A few months ago I received an e-mail from a company called Mobile Action Technology Inc. with a request that I review a GPS logging device that they had designed – the i-gotU GT-120 GPS Travel and Sports Logger. In a previous post on this blog I reviewed and expressed my love for the Garmin Forerunner 205/305 GPS wristwatch, and my assumption is that this is why they got in touch with me specifically about their product. In the interest of full disclosure, I’d like to state at the outset that I am receiving no financial benefit beyond a sample of their product in return for this review.
So what exactly is the i-gotU device? Basically, it’s a typical GPS logger that functions in a manner similar to the Garmin Forerunner. When you turn it on, it syncs with satellites and records a GPS track from wherever you happen to be traveling (by foot, car, etc.). I should point out that the i-gotU is not being marketed as a direct competitor to the Forerunner as a sports tracking device, although it certainly could be used to record runs and track run data (more on this later). The target market for the i-gotU seems to be travelers who want to be able to easily geotag their photos, and for this purpose it does a very good job.
Here’s how it works. The first step is to make sure that the time/date on your digital camera matches that on the i-gotU device (this can be done via the @trip software included with the device). Next, you turn on the i-gotU when you are ready to start recording trip data. As long as the device is on, you will record your location at intervals that can be tweaked in the @trip software (useful for when adjusting for car vs. foot travel). With the device on, you can use you camera to shoot as many images as you’d like, and when you’re done, you simply turn off the i-gotU and sync it with the @trip program to download the GPS data. The program will ask if you have any photos that you want to geotag using the GPS information, you choose the ones you want from the appropriate location on your computer, and it syncs them by their time-stamp to a location on your GPS track. The result is a Google Map with your GPS track overlaid and your photo locations marked by little icons. You can click on the individual icons and view the photo taken at each location – pretty slick! Below is an @trip screen capture from a photo-run that I did in August:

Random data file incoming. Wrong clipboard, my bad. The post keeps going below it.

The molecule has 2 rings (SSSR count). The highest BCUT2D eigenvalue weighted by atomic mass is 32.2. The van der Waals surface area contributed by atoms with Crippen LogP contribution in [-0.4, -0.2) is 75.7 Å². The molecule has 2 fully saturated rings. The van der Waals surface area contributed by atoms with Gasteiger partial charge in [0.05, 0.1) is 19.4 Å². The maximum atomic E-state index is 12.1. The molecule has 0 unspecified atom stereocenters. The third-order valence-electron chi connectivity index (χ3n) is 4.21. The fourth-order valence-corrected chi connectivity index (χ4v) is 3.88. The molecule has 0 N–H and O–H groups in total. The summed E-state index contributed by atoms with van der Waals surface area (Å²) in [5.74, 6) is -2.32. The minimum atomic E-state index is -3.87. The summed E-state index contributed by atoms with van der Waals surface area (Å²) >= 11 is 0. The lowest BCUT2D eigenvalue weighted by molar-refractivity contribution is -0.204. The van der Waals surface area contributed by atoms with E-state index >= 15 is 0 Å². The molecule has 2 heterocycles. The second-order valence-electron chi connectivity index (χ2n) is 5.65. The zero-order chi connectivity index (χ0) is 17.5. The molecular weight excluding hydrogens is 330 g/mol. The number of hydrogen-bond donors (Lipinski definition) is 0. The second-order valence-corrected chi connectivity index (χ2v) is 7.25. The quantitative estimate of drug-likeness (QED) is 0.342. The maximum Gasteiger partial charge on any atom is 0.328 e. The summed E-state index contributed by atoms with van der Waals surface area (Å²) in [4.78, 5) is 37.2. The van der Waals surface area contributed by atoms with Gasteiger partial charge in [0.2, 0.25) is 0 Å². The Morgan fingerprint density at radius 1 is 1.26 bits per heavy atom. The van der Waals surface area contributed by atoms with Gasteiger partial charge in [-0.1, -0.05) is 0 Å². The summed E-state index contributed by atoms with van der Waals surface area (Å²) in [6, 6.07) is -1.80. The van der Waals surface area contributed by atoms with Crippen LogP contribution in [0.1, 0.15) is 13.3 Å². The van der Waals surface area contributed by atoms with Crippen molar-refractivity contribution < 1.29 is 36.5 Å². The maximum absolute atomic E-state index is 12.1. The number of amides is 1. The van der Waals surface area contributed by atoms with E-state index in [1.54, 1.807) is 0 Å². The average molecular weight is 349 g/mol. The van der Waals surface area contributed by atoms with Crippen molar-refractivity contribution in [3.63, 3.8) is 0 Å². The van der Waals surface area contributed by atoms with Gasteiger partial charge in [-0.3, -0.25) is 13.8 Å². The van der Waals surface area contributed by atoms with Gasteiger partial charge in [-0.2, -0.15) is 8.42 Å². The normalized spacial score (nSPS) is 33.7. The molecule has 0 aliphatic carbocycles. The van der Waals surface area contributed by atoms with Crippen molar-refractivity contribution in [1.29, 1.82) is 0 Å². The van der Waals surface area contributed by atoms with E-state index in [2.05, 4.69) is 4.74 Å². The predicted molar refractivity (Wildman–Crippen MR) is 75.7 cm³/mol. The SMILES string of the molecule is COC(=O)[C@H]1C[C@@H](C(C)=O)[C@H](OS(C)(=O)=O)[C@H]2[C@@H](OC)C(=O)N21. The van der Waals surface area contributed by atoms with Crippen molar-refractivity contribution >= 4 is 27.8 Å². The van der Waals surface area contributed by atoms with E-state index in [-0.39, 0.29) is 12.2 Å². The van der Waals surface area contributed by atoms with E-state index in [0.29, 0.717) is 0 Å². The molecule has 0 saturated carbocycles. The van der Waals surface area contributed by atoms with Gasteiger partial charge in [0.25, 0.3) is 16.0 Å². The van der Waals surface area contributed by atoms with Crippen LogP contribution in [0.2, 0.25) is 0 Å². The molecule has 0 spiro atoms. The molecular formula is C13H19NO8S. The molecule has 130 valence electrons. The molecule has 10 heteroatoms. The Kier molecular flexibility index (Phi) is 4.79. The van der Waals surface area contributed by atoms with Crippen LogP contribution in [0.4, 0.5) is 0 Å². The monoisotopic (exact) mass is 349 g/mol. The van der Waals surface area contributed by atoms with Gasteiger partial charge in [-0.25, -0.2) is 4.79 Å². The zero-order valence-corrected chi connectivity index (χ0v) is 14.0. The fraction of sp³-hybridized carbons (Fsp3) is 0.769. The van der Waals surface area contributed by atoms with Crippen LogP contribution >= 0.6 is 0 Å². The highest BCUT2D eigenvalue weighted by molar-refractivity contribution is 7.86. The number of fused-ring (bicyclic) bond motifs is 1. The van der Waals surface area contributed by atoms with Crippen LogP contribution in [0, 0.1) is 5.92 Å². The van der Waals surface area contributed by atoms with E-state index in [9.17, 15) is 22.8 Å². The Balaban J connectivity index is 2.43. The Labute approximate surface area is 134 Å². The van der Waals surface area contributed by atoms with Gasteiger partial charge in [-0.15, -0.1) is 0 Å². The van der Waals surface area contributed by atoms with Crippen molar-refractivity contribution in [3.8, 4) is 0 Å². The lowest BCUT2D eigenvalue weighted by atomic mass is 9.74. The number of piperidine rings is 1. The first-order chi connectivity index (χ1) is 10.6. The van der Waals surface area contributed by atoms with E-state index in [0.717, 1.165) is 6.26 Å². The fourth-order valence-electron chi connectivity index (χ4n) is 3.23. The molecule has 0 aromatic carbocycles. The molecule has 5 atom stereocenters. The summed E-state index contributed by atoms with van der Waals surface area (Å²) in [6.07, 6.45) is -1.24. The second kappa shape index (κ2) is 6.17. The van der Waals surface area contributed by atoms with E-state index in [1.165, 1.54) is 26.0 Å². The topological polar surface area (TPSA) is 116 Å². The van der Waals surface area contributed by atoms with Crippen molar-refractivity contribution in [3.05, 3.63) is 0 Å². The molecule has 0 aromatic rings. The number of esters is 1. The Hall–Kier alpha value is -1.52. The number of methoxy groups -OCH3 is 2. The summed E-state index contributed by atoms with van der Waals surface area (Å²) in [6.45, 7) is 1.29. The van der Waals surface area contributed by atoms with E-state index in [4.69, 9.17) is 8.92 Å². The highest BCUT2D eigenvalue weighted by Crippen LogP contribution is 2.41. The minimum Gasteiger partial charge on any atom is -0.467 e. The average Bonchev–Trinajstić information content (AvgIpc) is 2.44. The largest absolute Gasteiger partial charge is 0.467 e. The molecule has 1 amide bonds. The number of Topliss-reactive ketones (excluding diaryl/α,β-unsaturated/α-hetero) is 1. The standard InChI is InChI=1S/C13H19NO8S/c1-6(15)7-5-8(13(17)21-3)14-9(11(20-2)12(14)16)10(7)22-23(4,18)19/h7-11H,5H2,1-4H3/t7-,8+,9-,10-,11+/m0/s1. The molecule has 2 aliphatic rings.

Another cool feature of the i-gotU is that you can upload your GPS/photo tracks to the @trip website and share your photo-trips with anyone you’d like to provide with the link. Here’s an example of one that I posted from a trip to Maine I took earlier this summer: http://www.a-trip.com/tracks/view/28504.
All-in-all, I’m impressed with the i-gotU as a device for geotagging photos and recording GPS tracks. The GPS data seems to be fairly accurate (certainly fine for casual trips), and the photo geotags are right on. Although I haven’t used it for this purpose, this device would be ideal for taking on a hike and recording photo-locations along the trail. It’s small (I’ve been attaching it to my RoadID wristband or Camelbak straps), acquires a signal quickly, and the software allows you to edit your GPS tracks if needed. One small quibble I have is that the lights that alert you to when it is on can be hard to see in the sunlight, and at times I’ve wondered whether or not it was still turned on (there’s no LCD screen or anything like that – just a button and two lights). If you’re simply looking for a device to record trips and photos, the i-gotU would be a good choice for the price (only $69.95 at Amazon.com).
Since this is a running blog, I want to finish this review with a few comments about the i-gotU as a tool for runners. I’m a huge fan of the Garmin Forerunner wristwatches, and at this point the i-gotU is not capable of competing with these as a training device. I don’t fault Mobile Action for this since that’s not really the target market for this product anyway. It lacks any kind of LCD screen, and the @trip software does not provide much in the way of statistics beyond distance, altitude, and speed (in MPH or KPH rather than the more typically used minutes/mile). The reason I mention this aspect of the device, however, is that it can do more than one would realize if only using the @trip software. One of the options in @trip is to export trip data as a GPX file. It turns out that GPX files can be uploaded into programs like Sportracks, and this will allow you to mine a lot more run data from the i-gotU device than would be possible in @trip. It’s still clunkier than using a Garmin, and the lack of an LCD display means no real-time data, but if you are on a tight budget and just want to record your data for later examination, the i-gotU costs half of what a Garmin Forerunner will cost you. I don’t know how hard it would be to add a display to a future model, but a competitor to the Garmin for GPS logging of run data would be welcome, and could have the potential to bring the Garmin prices down to a more affordable level.